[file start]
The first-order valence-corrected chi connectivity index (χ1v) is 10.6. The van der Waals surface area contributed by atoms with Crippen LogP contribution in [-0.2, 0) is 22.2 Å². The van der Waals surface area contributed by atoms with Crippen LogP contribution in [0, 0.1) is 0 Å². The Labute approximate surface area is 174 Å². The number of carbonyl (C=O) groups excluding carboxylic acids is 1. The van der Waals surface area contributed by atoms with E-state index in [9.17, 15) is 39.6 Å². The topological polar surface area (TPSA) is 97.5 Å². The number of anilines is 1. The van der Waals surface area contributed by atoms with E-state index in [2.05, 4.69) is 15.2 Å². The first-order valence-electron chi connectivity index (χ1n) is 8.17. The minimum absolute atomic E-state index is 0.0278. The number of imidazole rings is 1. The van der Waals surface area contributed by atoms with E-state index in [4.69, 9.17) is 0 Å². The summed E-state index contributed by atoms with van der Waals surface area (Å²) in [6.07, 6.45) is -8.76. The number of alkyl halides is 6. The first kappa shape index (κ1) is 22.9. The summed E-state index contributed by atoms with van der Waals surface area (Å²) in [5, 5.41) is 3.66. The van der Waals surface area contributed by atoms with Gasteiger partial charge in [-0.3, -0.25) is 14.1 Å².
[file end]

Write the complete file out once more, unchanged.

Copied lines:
The first-order valence-corrected chi connectivity index (χ1v) is 10.6. The van der Waals surface area contributed by atoms with Crippen LogP contribution in [-0.2, 0) is 22.2 Å². The van der Waals surface area contributed by atoms with Crippen LogP contribution in [0, 0.1) is 0 Å². The Labute approximate surface area is 174 Å². The number of carbonyl (C=O) groups excluding carboxylic acids is 1. The van der Waals surface area contributed by atoms with E-state index in [9.17, 15) is 39.6 Å². The topological polar surface area (TPSA) is 97.5 Å². The number of anilines is 1. The van der Waals surface area contributed by atoms with E-state index in [2.05, 4.69) is 15.2 Å². The first-order valence-electron chi connectivity index (χ1n) is 8.17. The minimum absolute atomic E-state index is 0.0278. The number of imidazole rings is 1. The van der Waals surface area contributed by atoms with E-state index in [4.69, 9.17) is 0 Å². The summed E-state index contributed by atoms with van der Waals surface area (Å²) in [6.07, 6.45) is -8.76. The number of alkyl halides is 6. The first kappa shape index (κ1) is 22.9. The summed E-state index contributed by atoms with van der Waals surface area (Å²) in [5, 5.41) is 3.66. The van der Waals surface area contributed by atoms with Gasteiger partial charge in [-0.3, -0.25) is 14.1 Å².